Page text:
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Aboriginal and Torres Strait Islander people should be aware that this website contains names, images, and voices of deceased persons.

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Jean Edna Blackburn (1919–2001)

by Bill Hannan

from Canberra Times

Jean Blackburn was an outstanding figure in Australian education at two of the turning points in its history. The first was in 1972 when the newly-installed Whitlam government appointed her deputy chair of the Interim Committee of the Australian School Commission. The second was in 1983-85 when she chaired the Ministerial Review of Post-compulsory Schooling in Victoria. The first of these established her as the leading advocate of equity in schooling. The second set the pattern, still to be fully realised, for the final expansion of universal secondary education in Australia. Although in each case it could be said that she was around at the right time, it can also be said that without her the possibilities of the times might not have been seized. To a significant degree her work was prophetic. Born Jean Edna Muir in Melbourne and educated at University High School and Melbourne University, Jean Blackburn spent most of her life in Adelaide where her husband, Dick, moved for work in 1946. At the university, she had joined the Labour Club and then the Communist Party. On graduating she worked as an economist in the Department of Postwar Reconstruction but once settled in Adelaide took up education, first as a teacher of history and English at Presbyterian Girls College, then as a teachers' college lecturer. Already disillusioned by the authoritarian and patriarchal party, she finally left the Communist Party in 1956 when the Soviet Union suppressed the uprising in Hungary. Although she was more likely to be appointed to positions by Labor governments, Jean was entirely her own person, scholarly in her approach to policy and passionate in the search for truth and justice. She accepted the responsibility that comes with public life and the personal costs involved and while realistic about what could be achieved through public policy, refused to toe a line. Wryly envious of those "on whom the mantle of critique has fallen" she sought always to propose improvements rather than delineate problems. Most consider Jean's major work to have been for the Commonwealth Schools Commission of which she was a full-time member between 1974 and 1980. She began in 1972 on the Interim Committee of the Commission as deputy chair to Peter Karmel with whom she had already worked in South Australia in 1969. On the interim committee she did the major work on its report, Schools in Australia. This work essentially established the school system we now have, with its three sectors (public, Catholic and independent) all funded by government and funds distributed in accordance with need. The eloquence and persuasiveness of the report betrays Jean as its chief author. Subsequently she wrote major parts of the Schools Commission's key reports of which Girls, Schools and Society gave her the greatest satisfaction. Above all she became identified as the architect and advocate of special programs for disadvantaged schools. Jean's conscience was such that failures tended to loom over success. Like the best of her generation she was charitable but intellectually aggressive, idealistic and easily disappointed with the world. To work with her you had to be prepared for some deep troughs. A few days of surging thinking could be undone by dark thoughts one night and a declaration next day to drop the lot. The process of writing was always dogged by doubts and despair, though the logic of it, as she liked to say, seemed simply to fall out of the facts. In fact, it fell out of frequent and ruthless drafting. For all that, her output of papers, reviews and reports was very large and typically she was still writing and re-drafting in her last days. With this frame of mind, Jean inevitably worried deeply about what others saw as her triumphs. She deeply and frequently regretted the way in which funding for all sectors has strengthened exclusive schools without establishing a powerful public and democratic sector. She parted company spiritually with the commission when it espoused a choice and diversity policy. For Jean, choice was secondary to the imperative to provide a rigorous education for everyone. She also regretted that the Disadvantaged Schools Program turned out to be soft on accountability. Jean's work 15 years later in Victoria also continues to touch generations of students across Australia. The Blackburn Report of 1985 established the Victorian Certificate of Education and set in motion the modernisation of secondary school structures. It documented what was in fact a national problem of young people leaving school early and it proposed a solution that was eventually followed in every Australian state: a rigorous common certificate that embraced both general and vocational education. Memorably, the report saw schools as 'the meeting ground of a generation' and urged the establishment of senior campuses and colleges with an 'adult atmosphere'. When the review was commissioned in 1983 just over a third of students stayed on to Year 12. Ten years later, the figure was close to 80 per cent, exceeding even the Blackburn targets. Once again she had both anticipated and shaped the future of schools. As she entered her seventies, Jean was appointed Chancellor of the University of Canberra and Chair of the Victorian State Board of Education. Her appointment as Chair of South Australia's Suffrage Centenary Committee testified to her very high standing among women. Although she had to wear the reformer's mantle, Jean essentially honoured scholastic traditions. Schooling should deal both with the skills that prepare for work and with the 'important achievements of the human mind, imagination and spirit to which all have the right of access'. Betraying trust, especially that of young people, was her worst fear. This turbulent and hugely productive intellectual life ended peacefully in Adelaide during the night of December 1 at the age of 82. Her children, Bill, Susan and Hugh, survive her.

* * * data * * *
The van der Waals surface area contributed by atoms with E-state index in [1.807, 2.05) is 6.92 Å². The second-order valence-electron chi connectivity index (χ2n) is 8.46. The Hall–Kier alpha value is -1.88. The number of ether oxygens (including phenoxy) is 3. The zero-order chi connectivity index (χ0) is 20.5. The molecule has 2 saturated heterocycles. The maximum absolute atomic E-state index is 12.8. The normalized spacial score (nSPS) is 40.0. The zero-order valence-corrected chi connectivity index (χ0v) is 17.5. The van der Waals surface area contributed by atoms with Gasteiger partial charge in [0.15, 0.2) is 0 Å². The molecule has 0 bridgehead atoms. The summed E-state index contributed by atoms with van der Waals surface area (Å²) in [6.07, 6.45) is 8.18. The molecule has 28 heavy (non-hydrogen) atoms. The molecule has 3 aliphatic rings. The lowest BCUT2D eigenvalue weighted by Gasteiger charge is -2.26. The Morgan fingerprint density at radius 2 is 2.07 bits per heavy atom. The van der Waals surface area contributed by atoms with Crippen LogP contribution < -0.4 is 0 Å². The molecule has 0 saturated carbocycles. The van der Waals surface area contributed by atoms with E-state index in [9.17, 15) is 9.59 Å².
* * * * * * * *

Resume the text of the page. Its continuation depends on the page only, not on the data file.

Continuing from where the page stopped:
Original publication

Other Obituaries for Jean Edna Blackburn

  • Australian, 12 December 2001, p 16, by Dean Ashenden

Additional Resources

Citation details

Bill Hannan, 'Blackburn, Jean Edna (1919–2001)', Obituaries Australia, National Centre of Biography, Australian National University,, accessed 27 May 2024.